Contribute to the Loaves and Fishes Food Pantry
There are two ways you can contribute to the Pantry at this time. If you are interested in contributing financially, go to the Loaves & Fishes online donation form.

We are also looking for hygiene supplies that our folks cannot purchase with SNAP. Last month we were able to give a bar of soap to all our clients. If you are able to drop off hygiene supplies, specifically wipes, soap, shampoo, toothpaste and/or deodorant that would be great. The drop-off location is Dianne Mann’s house: 21 Ridgewood Rd. Worcester, MA 01606. There will be a tub at the side porch for any donations. Any questions, contact: Dianne Mann at

Contribute to the Interfaith Hospitality Network Homeless Shelter
IHN is the Shelter that we partner with several times a year. They have many needs right now. This morning they were asking for the hygiene supplies we all need. They, too, have asked for additional money since they are in a position of needing staff to help cover the evening and night shifts that church people were supposed to cover. If you are interested in helping with the IHN Shelter, would like to know what they need, etc. Contact: Robin Mitzcavitch at .

Worcester Mutual Aid
If you are a Facebook user and want to help in specific ways, you may want to get on the Worcester Mutual Aid Facebook Group. There are specific postings here for people who need help. There are a wide variety of questions. Perhaps you will know the answer to a question about unemployment, rental questions, etc. We will all get through this together.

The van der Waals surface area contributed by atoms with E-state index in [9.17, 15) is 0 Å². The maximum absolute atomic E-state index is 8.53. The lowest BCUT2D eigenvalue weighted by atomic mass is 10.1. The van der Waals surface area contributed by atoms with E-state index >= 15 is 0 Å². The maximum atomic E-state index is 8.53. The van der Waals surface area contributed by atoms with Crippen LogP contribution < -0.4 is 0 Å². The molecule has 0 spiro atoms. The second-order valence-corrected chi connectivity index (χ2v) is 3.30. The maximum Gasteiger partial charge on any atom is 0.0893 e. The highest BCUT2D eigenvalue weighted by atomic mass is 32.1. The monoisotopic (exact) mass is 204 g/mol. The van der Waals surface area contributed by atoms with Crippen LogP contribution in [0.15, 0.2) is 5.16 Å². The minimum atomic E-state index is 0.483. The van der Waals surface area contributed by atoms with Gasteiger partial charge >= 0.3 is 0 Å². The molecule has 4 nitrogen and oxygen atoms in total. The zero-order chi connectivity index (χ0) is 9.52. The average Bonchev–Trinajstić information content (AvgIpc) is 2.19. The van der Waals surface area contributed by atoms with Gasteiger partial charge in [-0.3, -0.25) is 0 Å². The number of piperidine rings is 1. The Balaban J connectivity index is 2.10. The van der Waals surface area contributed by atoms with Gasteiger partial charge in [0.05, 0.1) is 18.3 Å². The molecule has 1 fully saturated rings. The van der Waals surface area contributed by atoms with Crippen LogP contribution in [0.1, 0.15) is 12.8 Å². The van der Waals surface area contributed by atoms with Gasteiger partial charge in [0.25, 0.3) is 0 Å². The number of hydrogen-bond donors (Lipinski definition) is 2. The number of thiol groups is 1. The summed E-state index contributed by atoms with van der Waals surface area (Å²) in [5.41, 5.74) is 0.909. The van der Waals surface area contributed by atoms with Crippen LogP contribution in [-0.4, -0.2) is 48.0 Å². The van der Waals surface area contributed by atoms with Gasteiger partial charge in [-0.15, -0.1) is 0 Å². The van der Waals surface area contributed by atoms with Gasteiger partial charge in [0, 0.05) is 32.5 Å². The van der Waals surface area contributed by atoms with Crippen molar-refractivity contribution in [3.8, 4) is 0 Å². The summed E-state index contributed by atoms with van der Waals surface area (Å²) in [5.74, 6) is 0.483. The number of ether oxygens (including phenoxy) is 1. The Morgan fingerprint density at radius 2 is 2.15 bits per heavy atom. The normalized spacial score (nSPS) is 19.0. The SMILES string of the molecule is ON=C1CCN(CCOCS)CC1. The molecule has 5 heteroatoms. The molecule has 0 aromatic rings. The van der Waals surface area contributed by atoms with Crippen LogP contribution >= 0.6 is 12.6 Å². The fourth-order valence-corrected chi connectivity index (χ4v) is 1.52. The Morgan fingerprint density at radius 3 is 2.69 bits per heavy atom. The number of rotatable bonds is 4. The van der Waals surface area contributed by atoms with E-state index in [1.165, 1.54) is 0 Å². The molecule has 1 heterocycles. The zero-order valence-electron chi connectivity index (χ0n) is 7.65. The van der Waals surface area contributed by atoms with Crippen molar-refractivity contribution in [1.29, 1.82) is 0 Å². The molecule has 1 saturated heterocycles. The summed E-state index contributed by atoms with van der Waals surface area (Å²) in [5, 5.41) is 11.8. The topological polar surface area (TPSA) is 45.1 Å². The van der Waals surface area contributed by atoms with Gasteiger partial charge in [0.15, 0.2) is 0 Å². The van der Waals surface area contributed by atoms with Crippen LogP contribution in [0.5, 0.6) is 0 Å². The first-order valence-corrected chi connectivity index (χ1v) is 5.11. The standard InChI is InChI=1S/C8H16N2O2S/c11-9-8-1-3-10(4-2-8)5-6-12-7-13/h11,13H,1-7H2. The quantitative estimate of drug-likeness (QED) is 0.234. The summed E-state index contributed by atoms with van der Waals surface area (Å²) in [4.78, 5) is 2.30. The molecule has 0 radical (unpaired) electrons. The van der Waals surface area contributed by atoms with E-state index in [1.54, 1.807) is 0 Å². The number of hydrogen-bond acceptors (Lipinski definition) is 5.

Worcester Mutual Aid Facemask Working Group
We’ve all heard how the people on the front lines do not have enough PPE. There is a large network of sewers out there making masks like crazy. Our own Robin Mitzcavitch is one of them! Perhaps you have fabric, elastic, t-shirts, etc. laying around that you never had time to sew, check into this group or ask Robin how you can help.

It’s tough times folks! Never before have we seen anything like it. I have faith that we will all get through this together. Take care of yourself those around you. If you have any needs, please reach out to me. And, if you have the time and/or money to help others, I encourage you to do that as well.

Rev. Aaron Payson
/ 508-963-5959